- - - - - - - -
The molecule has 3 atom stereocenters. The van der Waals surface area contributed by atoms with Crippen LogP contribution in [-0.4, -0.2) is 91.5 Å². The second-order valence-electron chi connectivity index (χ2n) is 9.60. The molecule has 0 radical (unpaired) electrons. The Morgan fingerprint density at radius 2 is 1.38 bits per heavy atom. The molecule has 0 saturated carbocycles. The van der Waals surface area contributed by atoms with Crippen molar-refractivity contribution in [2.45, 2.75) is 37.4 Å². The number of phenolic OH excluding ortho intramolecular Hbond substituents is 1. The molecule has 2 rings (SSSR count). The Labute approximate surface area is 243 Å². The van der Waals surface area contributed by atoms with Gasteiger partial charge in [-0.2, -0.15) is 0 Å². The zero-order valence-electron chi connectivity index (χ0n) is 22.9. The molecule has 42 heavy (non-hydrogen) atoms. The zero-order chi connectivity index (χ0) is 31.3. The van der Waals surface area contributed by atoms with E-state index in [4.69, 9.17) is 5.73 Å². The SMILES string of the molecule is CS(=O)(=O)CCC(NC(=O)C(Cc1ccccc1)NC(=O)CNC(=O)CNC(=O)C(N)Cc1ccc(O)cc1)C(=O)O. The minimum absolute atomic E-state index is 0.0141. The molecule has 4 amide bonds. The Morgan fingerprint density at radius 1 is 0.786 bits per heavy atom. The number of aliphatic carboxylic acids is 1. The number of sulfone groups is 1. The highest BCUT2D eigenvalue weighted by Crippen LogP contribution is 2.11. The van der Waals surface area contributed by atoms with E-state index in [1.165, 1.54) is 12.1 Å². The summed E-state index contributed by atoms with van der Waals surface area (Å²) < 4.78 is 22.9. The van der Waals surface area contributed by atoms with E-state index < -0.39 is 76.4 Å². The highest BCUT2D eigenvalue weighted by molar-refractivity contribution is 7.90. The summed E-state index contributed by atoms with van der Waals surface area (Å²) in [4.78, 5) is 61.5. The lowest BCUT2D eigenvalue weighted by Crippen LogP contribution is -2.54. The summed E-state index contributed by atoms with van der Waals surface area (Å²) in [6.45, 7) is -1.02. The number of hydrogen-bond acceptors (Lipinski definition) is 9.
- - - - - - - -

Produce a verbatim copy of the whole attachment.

The molecule has 3 atom stereocenters. The van der Waals surface area contributed by atoms with Crippen LogP contribution in [-0.4, -0.2) is 91.5 Å². The second-order valence-electron chi connectivity index (χ2n) is 9.60. The molecule has 0 radical (unpaired) electrons. The Morgan fingerprint density at radius 2 is 1.38 bits per heavy atom. The molecule has 0 saturated carbocycles. The van der Waals surface area contributed by atoms with Crippen molar-refractivity contribution in [2.45, 2.75) is 37.4 Å². The number of phenolic OH excluding ortho intramolecular Hbond substituents is 1. The molecule has 2 rings (SSSR count). The Labute approximate surface area is 243 Å². The van der Waals surface area contributed by atoms with Gasteiger partial charge in [-0.2, -0.15) is 0 Å². The zero-order valence-electron chi connectivity index (χ0n) is 22.9. The molecule has 42 heavy (non-hydrogen) atoms. The zero-order chi connectivity index (χ0) is 31.3. The van der Waals surface area contributed by atoms with E-state index in [4.69, 9.17) is 5.73 Å². The SMILES string of the molecule is CS(=O)(=O)CCC(NC(=O)C(Cc1ccccc1)NC(=O)CNC(=O)CNC(=O)C(N)Cc1ccc(O)cc1)C(=O)O. The minimum absolute atomic E-state index is 0.0141. The molecule has 4 amide bonds. The Morgan fingerprint density at radius 1 is 0.786 bits per heavy atom. The number of aliphatic carboxylic acids is 1. The number of sulfone groups is 1. The highest BCUT2D eigenvalue weighted by Crippen LogP contribution is 2.11. The van der Waals surface area contributed by atoms with E-state index in [1.165, 1.54) is 12.1 Å². The summed E-state index contributed by atoms with van der Waals surface area (Å²) < 4.78 is 22.9. The van der Waals surface area contributed by atoms with E-state index < -0.39 is 76.4 Å². The highest BCUT2D eigenvalue weighted by molar-refractivity contribution is 7.90. The summed E-state index contributed by atoms with van der Waals surface area (Å²) in [4.78, 5) is 61.5. The lowest BCUT2D eigenvalue weighted by Crippen LogP contribution is -2.54. The summed E-state index contributed by atoms with van der Waals surface area (Å²) in [6.45, 7) is -1.02. The number of hydrogen-bond acceptors (Lipinski definition) is 9.